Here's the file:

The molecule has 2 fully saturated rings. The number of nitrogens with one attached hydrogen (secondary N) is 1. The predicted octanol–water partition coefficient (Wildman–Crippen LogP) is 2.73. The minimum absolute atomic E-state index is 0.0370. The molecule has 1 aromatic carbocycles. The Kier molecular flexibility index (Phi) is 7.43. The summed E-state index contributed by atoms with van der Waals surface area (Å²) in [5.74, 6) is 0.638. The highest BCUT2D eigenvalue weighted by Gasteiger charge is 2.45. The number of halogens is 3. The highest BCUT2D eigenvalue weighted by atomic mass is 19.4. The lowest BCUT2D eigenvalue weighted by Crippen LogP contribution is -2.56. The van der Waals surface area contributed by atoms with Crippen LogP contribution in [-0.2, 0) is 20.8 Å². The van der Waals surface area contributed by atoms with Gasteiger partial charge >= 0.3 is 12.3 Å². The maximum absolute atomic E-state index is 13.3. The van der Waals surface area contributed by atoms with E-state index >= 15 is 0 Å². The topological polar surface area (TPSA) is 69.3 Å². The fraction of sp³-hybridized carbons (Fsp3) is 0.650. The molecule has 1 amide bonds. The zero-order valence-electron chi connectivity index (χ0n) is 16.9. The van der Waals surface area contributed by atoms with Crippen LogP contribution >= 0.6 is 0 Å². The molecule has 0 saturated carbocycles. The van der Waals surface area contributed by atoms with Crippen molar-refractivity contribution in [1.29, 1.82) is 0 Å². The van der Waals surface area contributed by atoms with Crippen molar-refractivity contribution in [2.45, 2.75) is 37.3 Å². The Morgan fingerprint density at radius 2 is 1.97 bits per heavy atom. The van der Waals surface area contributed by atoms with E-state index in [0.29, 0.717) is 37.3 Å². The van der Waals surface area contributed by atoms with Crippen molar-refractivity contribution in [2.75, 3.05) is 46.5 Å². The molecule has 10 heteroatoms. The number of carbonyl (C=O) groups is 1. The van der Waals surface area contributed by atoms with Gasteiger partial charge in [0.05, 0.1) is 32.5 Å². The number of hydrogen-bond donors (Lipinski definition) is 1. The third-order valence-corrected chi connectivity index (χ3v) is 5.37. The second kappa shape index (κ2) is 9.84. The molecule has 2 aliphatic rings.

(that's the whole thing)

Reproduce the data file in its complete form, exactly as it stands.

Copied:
The molecule has 2 fully saturated rings. The number of nitrogens with one attached hydrogen (secondary N) is 1. The predicted octanol–water partition coefficient (Wildman–Crippen LogP) is 2.73. The minimum absolute atomic E-state index is 0.0370. The molecule has 1 aromatic carbocycles. The Kier molecular flexibility index (Phi) is 7.43. The summed E-state index contributed by atoms with van der Waals surface area (Å²) in [5.74, 6) is 0.638. The highest BCUT2D eigenvalue weighted by Gasteiger charge is 2.45. The number of halogens is 3. The highest BCUT2D eigenvalue weighted by atomic mass is 19.4. The lowest BCUT2D eigenvalue weighted by Crippen LogP contribution is -2.56. The van der Waals surface area contributed by atoms with Crippen LogP contribution in [-0.2, 0) is 20.8 Å². The van der Waals surface area contributed by atoms with Gasteiger partial charge >= 0.3 is 12.3 Å². The maximum absolute atomic E-state index is 13.3. The van der Waals surface area contributed by atoms with E-state index >= 15 is 0 Å². The topological polar surface area (TPSA) is 69.3 Å². The fraction of sp³-hybridized carbons (Fsp3) is 0.650. The molecule has 1 amide bonds. The zero-order valence-electron chi connectivity index (χ0n) is 16.9. The van der Waals surface area contributed by atoms with Crippen LogP contribution >= 0.6 is 0 Å². The molecule has 0 saturated carbocycles. The van der Waals surface area contributed by atoms with Crippen molar-refractivity contribution in [1.29, 1.82) is 0 Å². The van der Waals surface area contributed by atoms with Crippen molar-refractivity contribution in [2.45, 2.75) is 37.3 Å². The Morgan fingerprint density at radius 2 is 1.97 bits per heavy atom. The van der Waals surface area contributed by atoms with E-state index in [0.29, 0.717) is 37.3 Å². The van der Waals surface area contributed by atoms with Crippen molar-refractivity contribution in [2.75, 3.05) is 46.5 Å². The molecule has 10 heteroatoms. The number of carbonyl (C=O) groups is 1. The van der Waals surface area contributed by atoms with Gasteiger partial charge in [0.05, 0.1) is 32.5 Å². The number of hydrogen-bond donors (Lipinski definition) is 1. The third-order valence-corrected chi connectivity index (χ3v) is 5.37. The second kappa shape index (κ2) is 9.84. The molecule has 2 aliphatic rings.